I love books. I am always reading something. When I want to undertake a new project, the first thing I do is check out a few books from the library and read up on the subject. It was a book that originally inspired me to start gardening. I love all kinds of books, but especially non-fiction. I just want to know about stuff! So of course when we were expecting Nathan, I read lots of books and added a couple of my favorites to our personal library. (Just in case you were wondering, my all time favorite baby book just so happens to be called "The Baby Book" by William and Martha Sears.) Just like most new moms, I thumbed through the book to figure out when fevers were high enough to merit a trip to the doctor, what the right dosage of Tylenol was and whether to use it when Nathan was fussy for no apparent reason, and how to start him on solid foods. Most of all, I wanted to know, was this (bowel movement, skin rash, spit up, weight loss, weight gain) NORMAL. With Nathan, it pretty much always was. Of my two boys, Nathan would most closely fit the book parameters of normal. In fact, as a baby, Nathan was abnormal only because he was such a super-good baby. He hit all his milestones at the appropriate times. He ate a full feeding of rice cereal the first time we fed any to him. We could take him anywhere and he would be happy. As long as he wasn't hungry or tired, he never cried. However, he didn't sleep through the night until he was twenty months old. Newly pregnant with Daniel, I simply couldn't continue getting up with him every night, and after a couple of nights, he started sleeping through. About three months into my pregnancy, we just gently and easily weaned him from nursing with no trauma to mama or baby. He was not by the book; he was better than I could have ever expected.
Then we had my other, absolutely not-by-the-book baby, Daniel. Daniel did not sleep, cried a lot, and wanted to nurse all the time. He developed severe eczema (extremely itchy, red rash over his entire body) at about eight weeks. I had to put socks over his hands to keep him from scratching until he was bloody. He also teethed constantly from six months on. (He already has about twenty teeth.) When it was time to start solids, I discovered that he wanted nothing to do with any solid food. No fruit, no veggies, no cereal. He dropped into the bottom 10th percentile for his weight. The books had no answers for what I really wanted to know. How do I make this child eat? How do I relieve the endless itching? How do I get a full night of sleep when I can't let my baby cry it out? I didn't know, and they didn't either. It made me feel a teeny, tiny bit better that even the so-called baby experts wouldn't have any idea what to do with my baby.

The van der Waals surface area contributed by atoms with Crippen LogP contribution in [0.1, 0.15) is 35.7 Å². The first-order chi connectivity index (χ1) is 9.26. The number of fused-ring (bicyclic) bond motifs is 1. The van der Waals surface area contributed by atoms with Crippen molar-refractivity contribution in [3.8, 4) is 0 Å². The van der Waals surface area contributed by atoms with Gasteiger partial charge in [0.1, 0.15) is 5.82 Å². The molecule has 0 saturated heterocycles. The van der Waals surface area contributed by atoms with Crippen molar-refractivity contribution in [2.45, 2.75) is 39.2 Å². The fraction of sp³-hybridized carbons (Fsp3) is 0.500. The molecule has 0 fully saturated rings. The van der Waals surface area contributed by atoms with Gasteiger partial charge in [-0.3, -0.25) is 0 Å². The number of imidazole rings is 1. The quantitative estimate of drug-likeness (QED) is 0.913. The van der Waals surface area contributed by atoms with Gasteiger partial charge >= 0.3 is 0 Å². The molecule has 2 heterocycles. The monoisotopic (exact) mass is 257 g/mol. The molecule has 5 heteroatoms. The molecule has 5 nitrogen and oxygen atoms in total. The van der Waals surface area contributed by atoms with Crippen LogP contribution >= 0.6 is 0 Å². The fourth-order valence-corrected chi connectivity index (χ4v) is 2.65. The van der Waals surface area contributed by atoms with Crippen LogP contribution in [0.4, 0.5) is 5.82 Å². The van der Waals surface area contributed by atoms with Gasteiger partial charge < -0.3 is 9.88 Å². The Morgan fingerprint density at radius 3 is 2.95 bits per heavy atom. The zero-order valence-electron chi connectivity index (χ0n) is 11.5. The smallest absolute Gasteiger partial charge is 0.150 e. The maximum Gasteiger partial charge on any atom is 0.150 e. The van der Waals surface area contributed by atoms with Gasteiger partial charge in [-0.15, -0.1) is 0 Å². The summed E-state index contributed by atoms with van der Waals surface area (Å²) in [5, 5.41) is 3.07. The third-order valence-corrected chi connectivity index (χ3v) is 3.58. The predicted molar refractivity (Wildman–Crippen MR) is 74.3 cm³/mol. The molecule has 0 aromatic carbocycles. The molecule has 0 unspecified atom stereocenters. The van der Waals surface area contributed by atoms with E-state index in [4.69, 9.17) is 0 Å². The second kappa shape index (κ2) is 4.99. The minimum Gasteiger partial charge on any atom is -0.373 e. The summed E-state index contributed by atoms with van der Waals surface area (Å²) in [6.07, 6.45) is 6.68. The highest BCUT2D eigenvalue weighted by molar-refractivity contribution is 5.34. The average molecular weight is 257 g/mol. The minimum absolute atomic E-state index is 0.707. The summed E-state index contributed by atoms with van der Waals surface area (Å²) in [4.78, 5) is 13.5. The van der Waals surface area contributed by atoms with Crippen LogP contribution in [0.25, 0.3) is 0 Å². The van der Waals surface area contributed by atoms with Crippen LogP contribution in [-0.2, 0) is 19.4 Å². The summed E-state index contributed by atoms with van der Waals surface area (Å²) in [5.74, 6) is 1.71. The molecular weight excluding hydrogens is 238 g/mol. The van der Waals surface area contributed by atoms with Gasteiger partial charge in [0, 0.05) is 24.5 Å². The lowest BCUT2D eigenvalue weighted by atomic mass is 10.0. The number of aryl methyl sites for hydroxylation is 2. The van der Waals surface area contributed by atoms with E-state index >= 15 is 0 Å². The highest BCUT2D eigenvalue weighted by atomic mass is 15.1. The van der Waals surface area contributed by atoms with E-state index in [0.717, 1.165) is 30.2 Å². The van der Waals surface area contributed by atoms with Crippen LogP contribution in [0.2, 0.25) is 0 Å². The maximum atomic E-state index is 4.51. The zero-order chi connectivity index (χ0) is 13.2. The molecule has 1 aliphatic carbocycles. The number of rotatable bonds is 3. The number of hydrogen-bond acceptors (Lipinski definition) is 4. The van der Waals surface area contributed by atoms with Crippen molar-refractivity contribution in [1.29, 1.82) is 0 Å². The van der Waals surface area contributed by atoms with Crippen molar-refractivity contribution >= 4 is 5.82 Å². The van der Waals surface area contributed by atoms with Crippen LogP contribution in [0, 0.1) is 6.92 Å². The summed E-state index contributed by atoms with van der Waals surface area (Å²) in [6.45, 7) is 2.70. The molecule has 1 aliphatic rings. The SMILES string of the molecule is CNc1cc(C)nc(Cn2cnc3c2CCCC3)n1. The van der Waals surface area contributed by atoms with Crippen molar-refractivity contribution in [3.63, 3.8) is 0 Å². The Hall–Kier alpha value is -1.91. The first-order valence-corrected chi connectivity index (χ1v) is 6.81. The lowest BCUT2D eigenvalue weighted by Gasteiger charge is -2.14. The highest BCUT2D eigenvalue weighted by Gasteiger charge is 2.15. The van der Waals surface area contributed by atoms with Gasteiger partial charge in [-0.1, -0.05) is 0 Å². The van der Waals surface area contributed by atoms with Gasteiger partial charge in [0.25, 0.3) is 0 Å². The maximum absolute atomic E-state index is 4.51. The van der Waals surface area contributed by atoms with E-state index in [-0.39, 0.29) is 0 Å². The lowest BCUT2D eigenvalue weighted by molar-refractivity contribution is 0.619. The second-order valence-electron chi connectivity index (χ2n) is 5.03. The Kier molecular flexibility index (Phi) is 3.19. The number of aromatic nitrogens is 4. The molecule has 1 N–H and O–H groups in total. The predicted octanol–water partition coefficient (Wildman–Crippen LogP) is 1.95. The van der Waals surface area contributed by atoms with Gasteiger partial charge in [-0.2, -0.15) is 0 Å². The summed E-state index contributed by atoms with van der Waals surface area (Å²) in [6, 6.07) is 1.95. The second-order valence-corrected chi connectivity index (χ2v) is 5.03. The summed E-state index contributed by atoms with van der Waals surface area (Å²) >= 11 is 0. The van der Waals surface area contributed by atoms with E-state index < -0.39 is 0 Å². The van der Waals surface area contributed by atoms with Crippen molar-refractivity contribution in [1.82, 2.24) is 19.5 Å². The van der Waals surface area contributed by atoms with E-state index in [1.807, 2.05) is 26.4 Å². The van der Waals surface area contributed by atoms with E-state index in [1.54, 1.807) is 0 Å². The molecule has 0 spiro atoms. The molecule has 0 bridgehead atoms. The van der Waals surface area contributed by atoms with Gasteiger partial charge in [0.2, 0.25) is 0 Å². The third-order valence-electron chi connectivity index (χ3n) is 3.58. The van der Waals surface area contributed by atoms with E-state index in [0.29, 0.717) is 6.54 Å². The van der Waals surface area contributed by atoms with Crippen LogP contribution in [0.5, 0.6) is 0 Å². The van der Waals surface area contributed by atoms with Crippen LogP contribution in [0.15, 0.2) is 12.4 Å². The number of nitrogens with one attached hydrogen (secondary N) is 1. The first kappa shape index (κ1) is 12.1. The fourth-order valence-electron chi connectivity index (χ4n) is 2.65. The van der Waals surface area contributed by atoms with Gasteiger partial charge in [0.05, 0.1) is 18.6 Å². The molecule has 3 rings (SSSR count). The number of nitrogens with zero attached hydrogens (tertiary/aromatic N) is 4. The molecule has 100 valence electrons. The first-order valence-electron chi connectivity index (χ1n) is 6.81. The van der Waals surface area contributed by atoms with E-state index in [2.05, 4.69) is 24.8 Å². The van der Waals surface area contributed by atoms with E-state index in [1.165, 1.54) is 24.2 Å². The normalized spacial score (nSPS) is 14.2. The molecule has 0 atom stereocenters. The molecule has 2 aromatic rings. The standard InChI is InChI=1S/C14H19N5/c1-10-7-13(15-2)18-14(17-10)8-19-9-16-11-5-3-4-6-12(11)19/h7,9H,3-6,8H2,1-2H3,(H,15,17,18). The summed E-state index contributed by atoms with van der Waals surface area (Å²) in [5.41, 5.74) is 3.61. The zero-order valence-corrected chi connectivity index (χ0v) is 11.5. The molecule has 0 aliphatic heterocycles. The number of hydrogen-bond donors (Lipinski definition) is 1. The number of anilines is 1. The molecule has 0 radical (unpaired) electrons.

Daniel's a little older now and we've figured a few things out. We've found a lotion that helps his skin heal faster when he does scratch it up. I've discovered that he loves a few foods as much as he despises others: sweet potatoes, meat, and beans, which I can pretend is a relatively balanced diet. And one would hope that we could have a break from teething since the only ones not already through are the two year molars. And Daniel has had several nights recently where he has only woken up one time. I, on the other hand, have struggled with insomnia, no doubt precipitated by spending a year of my life getting up several times a night.
Nathan is a bright three-year old who continues to be pretty easy-going, except when he tackles his little brother eighteen or twenty times a day. We're starting to learn his letters (which is a whole new kettle of fish; teaching my child how to read is much, much scarier than potty-training). He has continued to flourish, despite the massive drains on his mommy's time from his little brother. I am so thankful for the resilience God gave to children. He loves to sit with Mommy and Daddy and read our favorite Little Critter books.
Since I have tagged Daniel as being a difficult child, I want to add this caveat. Lest you think Daniel has been a burden without a return, let me tell you that, like a lot of children with physical problems or special needs, he is so full of love. This morning as I washed the floor in the kitchen (on my hands and knees, because I hate mops), he walked over to me and put his little arms around my neck. He also still sits in my lap and snuggles, something Nathan only did at this age if he was nursing. There are rewards!